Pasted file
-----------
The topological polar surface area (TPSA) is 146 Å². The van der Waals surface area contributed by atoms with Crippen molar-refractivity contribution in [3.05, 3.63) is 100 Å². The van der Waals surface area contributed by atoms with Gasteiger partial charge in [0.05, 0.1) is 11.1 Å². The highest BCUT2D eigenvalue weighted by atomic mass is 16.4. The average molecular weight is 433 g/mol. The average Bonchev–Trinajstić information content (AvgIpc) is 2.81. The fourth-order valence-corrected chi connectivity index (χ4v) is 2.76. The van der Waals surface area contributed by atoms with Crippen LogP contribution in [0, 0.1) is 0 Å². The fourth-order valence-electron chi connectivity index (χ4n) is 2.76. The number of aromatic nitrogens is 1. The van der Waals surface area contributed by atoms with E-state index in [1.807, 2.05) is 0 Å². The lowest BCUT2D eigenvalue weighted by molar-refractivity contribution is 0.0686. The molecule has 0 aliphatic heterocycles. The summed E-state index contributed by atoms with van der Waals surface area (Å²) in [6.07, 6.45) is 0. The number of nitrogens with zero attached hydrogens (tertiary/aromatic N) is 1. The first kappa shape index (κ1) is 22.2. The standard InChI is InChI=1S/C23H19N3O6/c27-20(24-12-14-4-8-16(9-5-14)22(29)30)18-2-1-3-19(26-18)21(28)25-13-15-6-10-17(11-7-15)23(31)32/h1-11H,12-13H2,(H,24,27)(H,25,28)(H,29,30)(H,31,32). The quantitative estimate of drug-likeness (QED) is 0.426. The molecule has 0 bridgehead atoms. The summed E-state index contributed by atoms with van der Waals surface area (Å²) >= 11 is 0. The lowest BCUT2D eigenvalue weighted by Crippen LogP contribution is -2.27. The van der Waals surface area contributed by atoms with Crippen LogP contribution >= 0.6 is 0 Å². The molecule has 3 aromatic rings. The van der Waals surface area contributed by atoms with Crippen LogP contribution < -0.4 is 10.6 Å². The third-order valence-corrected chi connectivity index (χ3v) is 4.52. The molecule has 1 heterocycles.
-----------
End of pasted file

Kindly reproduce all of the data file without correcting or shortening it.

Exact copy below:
The topological polar surface area (TPSA) is 146 Å². The van der Waals surface area contributed by atoms with Crippen molar-refractivity contribution in [3.05, 3.63) is 100 Å². The van der Waals surface area contributed by atoms with Gasteiger partial charge in [0.05, 0.1) is 11.1 Å². The highest BCUT2D eigenvalue weighted by atomic mass is 16.4. The average molecular weight is 433 g/mol. The average Bonchev–Trinajstić information content (AvgIpc) is 2.81. The fourth-order valence-corrected chi connectivity index (χ4v) is 2.76. The van der Waals surface area contributed by atoms with Crippen LogP contribution in [0, 0.1) is 0 Å². The fourth-order valence-electron chi connectivity index (χ4n) is 2.76. The number of aromatic nitrogens is 1. The van der Waals surface area contributed by atoms with E-state index in [1.807, 2.05) is 0 Å². The lowest BCUT2D eigenvalue weighted by molar-refractivity contribution is 0.0686. The molecule has 0 aliphatic heterocycles. The summed E-state index contributed by atoms with van der Waals surface area (Å²) in [6.07, 6.45) is 0. The number of nitrogens with zero attached hydrogens (tertiary/aromatic N) is 1. The first kappa shape index (κ1) is 22.2. The standard InChI is InChI=1S/C23H19N3O6/c27-20(24-12-14-4-8-16(9-5-14)22(29)30)18-2-1-3-19(26-18)21(28)25-13-15-6-10-17(11-7-15)23(31)32/h1-11H,12-13H2,(H,24,27)(H,25,28)(H,29,30)(H,31,32). The quantitative estimate of drug-likeness (QED) is 0.426. The molecule has 0 bridgehead atoms. The summed E-state index contributed by atoms with van der Waals surface area (Å²) >= 11 is 0. The lowest BCUT2D eigenvalue weighted by Crippen LogP contribution is -2.27. The van der Waals surface area contributed by atoms with Crippen LogP contribution >= 0.6 is 0 Å². The molecule has 3 aromatic rings. The van der Waals surface area contributed by atoms with Crippen LogP contribution < -0.4 is 10.6 Å². The third-order valence-corrected chi connectivity index (χ3v) is 4.52. The molecule has 1 heterocycles.